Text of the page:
We take a look at the latest inflation figures and explain why prices are up, what it means for savers and how high prices might go.
The worrying climb to double-digit inflation continues. Figures out today show record-breaking inflation, as the consumer prices index (CPI) edged up to 9.1% in May.
It won’t be a surprise for consumers, who have seen petrol and energy bills ramping up significantly in the last few months. And, depressingly, it shows that the Bank of England’s decision last week to raise the base rate to 1.25% has had little effect on runaway prices.
Let them eat fruit
Today’s inflation figures are driven by food, energy and petrol prices: food prices rose 1.5% between April and May 2022 and energy costs climbed 0.7%. And it’s the basics that are rising the most. White bread costs 2.6% more than it did in April, wholemeal bread costs an extra 2.8% and flour prices surged by 3%.
Neil Shearing, group chief economist from Capital Economics comments that, “higher food prices have accounted for about one quarter of the increase in inflation in advanced economies over the past year, and around one-third of the increase in inflation in emerging economies.”
Russia and Ukraine produce around one-third of the world’s wheat exports and one-fifth of global corn supplies. The conflict in Ukraine has caused widespread supply problems and led to a global spike in wholesale wheat prices, up around 50% in the past year.
Bizarrely, fruit is one of the few unaffected categories of food with oranges, bananas and grapes seeing no price increases since April.
Petrol and energy prices continue to climb
Misery at the pumps continues as transport costs rose 1.5% from April. Record-breaking petrol prices took the price per litre from an average 127.2p in May 2021 to a staggering 165.9p in May 2022. The May 2022 price is the highest on record and the 12-month inflation rate, 32.8% for motor fuels, is the highest since records began in 1989. Many motorists are now paying over 190p a litre, which will affect the next set of inflation data.
And, energy costs also continue to climb, rising 0.7% between April and May. In total, annual energy prices have risen by a staggering 53.5% for electricity and 95.5% for gas. This increase is driven by record gas wholesale prices caused by the war in Ukraine, increased demand and ongoing supply problems.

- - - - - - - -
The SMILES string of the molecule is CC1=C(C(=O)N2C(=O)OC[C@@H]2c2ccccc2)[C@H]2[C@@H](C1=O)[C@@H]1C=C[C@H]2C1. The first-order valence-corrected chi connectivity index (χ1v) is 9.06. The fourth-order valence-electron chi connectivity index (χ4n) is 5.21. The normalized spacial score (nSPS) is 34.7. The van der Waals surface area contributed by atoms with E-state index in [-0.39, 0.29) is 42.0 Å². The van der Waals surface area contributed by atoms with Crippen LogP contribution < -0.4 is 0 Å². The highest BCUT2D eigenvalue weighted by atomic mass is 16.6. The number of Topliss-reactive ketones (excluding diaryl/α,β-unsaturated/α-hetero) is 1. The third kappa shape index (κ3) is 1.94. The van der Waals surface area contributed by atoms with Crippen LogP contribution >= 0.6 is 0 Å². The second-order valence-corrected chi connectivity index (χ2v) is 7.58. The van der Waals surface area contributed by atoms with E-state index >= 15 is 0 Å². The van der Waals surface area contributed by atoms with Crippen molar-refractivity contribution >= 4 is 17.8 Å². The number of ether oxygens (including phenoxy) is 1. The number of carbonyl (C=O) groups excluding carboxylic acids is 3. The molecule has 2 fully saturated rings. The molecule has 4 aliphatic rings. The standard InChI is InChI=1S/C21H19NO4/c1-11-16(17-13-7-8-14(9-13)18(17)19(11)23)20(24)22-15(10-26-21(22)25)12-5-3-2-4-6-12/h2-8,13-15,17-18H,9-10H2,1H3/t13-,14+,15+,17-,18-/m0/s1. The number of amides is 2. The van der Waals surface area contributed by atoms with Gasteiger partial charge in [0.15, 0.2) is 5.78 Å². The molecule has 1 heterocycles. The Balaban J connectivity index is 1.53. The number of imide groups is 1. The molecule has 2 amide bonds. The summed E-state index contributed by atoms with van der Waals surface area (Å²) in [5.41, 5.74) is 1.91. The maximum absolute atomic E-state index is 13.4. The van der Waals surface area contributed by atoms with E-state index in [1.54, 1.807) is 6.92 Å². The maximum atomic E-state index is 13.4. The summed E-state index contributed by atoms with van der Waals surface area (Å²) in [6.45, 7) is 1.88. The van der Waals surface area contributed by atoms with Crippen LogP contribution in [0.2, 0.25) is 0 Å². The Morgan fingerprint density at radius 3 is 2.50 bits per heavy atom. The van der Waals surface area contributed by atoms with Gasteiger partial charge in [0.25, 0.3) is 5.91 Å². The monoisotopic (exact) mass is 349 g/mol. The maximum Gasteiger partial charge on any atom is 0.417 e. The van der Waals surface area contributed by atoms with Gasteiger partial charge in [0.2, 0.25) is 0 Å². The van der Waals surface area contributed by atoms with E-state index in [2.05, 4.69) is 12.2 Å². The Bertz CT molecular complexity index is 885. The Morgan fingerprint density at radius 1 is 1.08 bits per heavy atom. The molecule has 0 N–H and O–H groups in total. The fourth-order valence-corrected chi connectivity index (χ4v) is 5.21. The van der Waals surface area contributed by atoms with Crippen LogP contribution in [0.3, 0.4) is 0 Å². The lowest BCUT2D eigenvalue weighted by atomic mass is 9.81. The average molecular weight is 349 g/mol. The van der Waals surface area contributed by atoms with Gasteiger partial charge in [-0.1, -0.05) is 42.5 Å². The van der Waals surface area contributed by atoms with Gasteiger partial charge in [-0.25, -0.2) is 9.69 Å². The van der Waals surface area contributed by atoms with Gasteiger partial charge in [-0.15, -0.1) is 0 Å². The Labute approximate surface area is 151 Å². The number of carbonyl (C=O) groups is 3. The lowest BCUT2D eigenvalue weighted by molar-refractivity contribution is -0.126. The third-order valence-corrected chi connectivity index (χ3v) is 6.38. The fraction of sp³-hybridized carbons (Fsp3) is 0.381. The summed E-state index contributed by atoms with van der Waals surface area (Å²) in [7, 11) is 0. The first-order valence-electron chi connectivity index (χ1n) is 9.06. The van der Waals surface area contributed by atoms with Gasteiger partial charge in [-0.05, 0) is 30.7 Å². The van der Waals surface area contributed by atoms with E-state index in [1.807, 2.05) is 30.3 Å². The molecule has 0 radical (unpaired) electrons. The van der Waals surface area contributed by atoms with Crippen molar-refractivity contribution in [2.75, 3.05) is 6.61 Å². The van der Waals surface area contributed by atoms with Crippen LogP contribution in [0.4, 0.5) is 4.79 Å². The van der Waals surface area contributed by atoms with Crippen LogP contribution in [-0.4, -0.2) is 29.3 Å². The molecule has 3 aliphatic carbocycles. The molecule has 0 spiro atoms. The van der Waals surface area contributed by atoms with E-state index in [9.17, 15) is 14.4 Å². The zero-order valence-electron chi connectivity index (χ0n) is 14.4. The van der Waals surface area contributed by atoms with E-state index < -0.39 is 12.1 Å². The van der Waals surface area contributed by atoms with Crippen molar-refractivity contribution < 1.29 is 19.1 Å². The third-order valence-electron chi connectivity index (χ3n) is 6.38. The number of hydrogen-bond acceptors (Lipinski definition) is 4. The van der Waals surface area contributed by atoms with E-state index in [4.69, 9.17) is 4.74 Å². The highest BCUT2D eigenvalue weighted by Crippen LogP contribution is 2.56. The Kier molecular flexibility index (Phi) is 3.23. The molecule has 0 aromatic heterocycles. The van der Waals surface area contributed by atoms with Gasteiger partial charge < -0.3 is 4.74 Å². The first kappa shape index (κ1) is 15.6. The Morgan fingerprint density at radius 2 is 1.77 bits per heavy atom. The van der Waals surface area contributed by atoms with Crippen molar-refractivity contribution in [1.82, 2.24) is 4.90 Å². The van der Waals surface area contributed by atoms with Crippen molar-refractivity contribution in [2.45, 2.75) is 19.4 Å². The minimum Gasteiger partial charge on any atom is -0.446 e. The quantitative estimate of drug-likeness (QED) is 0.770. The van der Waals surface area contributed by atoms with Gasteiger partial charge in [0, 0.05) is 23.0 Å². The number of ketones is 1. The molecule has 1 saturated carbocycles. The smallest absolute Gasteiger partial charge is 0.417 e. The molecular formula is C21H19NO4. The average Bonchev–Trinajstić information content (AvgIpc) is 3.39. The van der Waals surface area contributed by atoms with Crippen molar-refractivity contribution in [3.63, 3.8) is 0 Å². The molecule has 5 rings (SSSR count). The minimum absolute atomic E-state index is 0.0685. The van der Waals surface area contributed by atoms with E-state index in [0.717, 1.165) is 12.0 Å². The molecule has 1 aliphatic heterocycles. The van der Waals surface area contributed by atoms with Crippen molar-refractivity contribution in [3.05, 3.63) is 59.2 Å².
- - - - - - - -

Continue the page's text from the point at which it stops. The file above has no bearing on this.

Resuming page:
Hitting savers hard
Despite recent rises, interest rates are still at a historic low and cash savers are seeing their hard-earned savings plummet in real terms.
Rachel Springall, finance expert at Moneyfacts.co.uk, commented that, “inflation is eating its way into the real spending power of consumers’ cash and there is not one cash savings account that pays anywhere close to CPI.”
“It has now been over a year since savers were able to beat inflation, but over this period interest rates have been on a steady rise. This means savers coming off a fixed deal or who are comparing their existing variable accounts to the latest top rates could find a more attractive return.”
Savers might be able to find slightly better rates with fixed price bonds. Springall comments that, “savers who decide to fix a lump sum for a year will find the top one-year fixed bond rate is much higher than the top deal seen a year ago, which paid less than 1%.”
But consumers that aren’t ready to commit their cash for a whole year might be better off shopping around and spreading their cash across many easy-access savings accounts. It’s important to have a portion of savings available for emergencies or to cover an unexpected bill.
How high will inflation go?
Inflation is expected to climb to double digits by the end of the year but drop off in 2023. The Bank of England predict inflation to rise to 11% by the autumn and fall back to around 6.6% by the second quarter of 2023. The Bank of England then expect inflation to slow down and be close to 2% in around two years’ time.
Of course, none of us have a crystal ball and the future of inflation will largely depend on the success of the Bank of England’s gradual interest rate rises. These rate rises should dampen consumer and business spending and keep inflation under control. But it’s important the rate rises aren’t too sudden as this could potentially tip the economy into a recession.
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